Several local and state governments are pioneering a new investment model to finance projects in their areas that uses success as a payment benchmark. Social impact bonds (SIBs) — also known as pay-for-success models — involve public-private partnerships (P3s) in which private entities invest in public projects that are overseen by governments, organized by nonprofit intermediaries, executed by service providers and are ultimately evaluated by independent entities. Such projects generally tackle social issues like homelessness or family welfare, and they aim to reduce government dollars spent on existing measures. Unlike a municipal bond, an SIB has no fixed rate of return for investors. An SIB’s ROI yield depends entirely on the project’s success, based on outcomes defined in the SIB contract. At pre-defined points in the project’s execution, a study of the program’s effectiveness will be carried out, and the government will accordingly pay funders pre-defined amounts based on how certain benchmarks are met. …

… The Denver Social Impact Bond program provides up to five years of supportive housing and Assertive Community Treatment for 250 homeless repeat offenders who cost taxpayers over $7 million per year in legal and health care-related expenses, city documents show. … In 2013, the Connecticut Department of Children and Families (DCF) sought and obtained technical assistance from the Harvard Kennedy Government Improvement Lab in constructing and executing an SIB project to address its greatest unmet service need at the time— parent and caregiver substance use, according to DCF Chief of Staff Elizabeth Duryea. … In 2015, Cuyahoga County, Ohio, became the first U.S. county to institute an SIB-funded program with a similar mission to Connecticut’s SIB-funded project. The county’s Partnering for Family Success Program seeks to reduce the amount of days children spend in foster care, which was one of the more expensive items in the county’s budget. …

How Goldman Sachs could pay for Minnesota’s public preschools

Source: Josh Verges, Pioneer Press, January 10, 2017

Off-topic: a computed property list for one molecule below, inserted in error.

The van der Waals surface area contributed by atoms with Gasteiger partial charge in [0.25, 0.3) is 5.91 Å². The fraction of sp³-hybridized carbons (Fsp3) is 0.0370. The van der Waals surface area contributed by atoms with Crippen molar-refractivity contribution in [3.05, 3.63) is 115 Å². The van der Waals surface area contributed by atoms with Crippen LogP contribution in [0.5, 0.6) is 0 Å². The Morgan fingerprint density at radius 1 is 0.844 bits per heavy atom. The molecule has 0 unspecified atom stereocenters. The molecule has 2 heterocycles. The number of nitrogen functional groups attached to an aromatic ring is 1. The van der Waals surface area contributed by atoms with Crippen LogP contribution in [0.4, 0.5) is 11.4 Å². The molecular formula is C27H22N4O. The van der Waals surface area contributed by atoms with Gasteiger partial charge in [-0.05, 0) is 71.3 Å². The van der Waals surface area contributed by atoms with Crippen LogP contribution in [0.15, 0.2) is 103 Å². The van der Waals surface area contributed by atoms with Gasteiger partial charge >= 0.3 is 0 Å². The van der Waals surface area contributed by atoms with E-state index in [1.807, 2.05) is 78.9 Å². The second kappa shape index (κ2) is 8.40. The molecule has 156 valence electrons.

In its push for high-quality preschool, Minnesota could turn to investment bankers and philanthropists for the upfront capital that lawmakers have been reluctant to provide. If preschool later proves to save the government money, whether on unspent special education services or by other markers, the investors would get back their seed money and potentially much more. The model, known as Pay for Success, was pioneered in Salt Lake City, where the investment bank Goldman Sachs and the Pritzker Family Foundation received their first preschool payouts in 2015. Sen. Orrin Hatch, R-Utah, succeeded in inserting the concept into the federal government’s new education policy law. The Minnesota Department of Education recently was awarded one of the first grants, worth $397,000, to explore the feasibility of using Pay for Success to fund early-childhood education. … Minnesota is looking to Pay for Success not for expanding preschool but for boosting the quality of existing public preschools that serve mostly low-income students. Officials are proposing a broad expansion of the so-called Pyramid Model, now used in only about 100 Minnesota classrooms. The framework offers increasing levels of support to children who need it and has been shown to boost social-emotional and academic skills. By training teachers and providing classroom materials and expert coaching, the department hopes to start thousands of 4-year-olds on a path for lifelong success. … The Minnesotans involved in the project also are looking at a long list of markers of success. Besides special education placement, they said they might track attendance and suspension rates, scores on social-emotional assessments and third-grade reading tests, and even teacher retention. Temple said that Pay for Success programs are administratively complex, and that it will be difficult to assign a monetary value to each outcome they intend to track. … The greater challenge, Forsberg said, will be figuring out who will pay those investors back. Quality preschool would figure to benefit many levels of government. Individual school districts and the state would save money if fewer students needed special education services. And if those students succeed in school and life, they won’t burden counties with the costs of incarceration or various social services. …

Illinois Launches Pay-For-Success Initiative For Dually-Involved Youth

Source: Open Minds, January 3, 2017

On November 18, 2016, the Illinois Department of Children and Family Services (DCFS) announced the launch of a four-year, pay-for-success pilot project for youth dually involved with the child welfare and juvenile justice systems. The goal is to reduce or prevent time in institutional care, discourage repeat criminal behavior, and foster successful transitions to adulthood. Outcomes of the treatment group will be compared to a control group. To launch this project, DCFS contracted with Conscience Community Network LLC (CCN), a network of six Illinois non-profit provider organizations to deliver intensive care coordination and timely access to . . .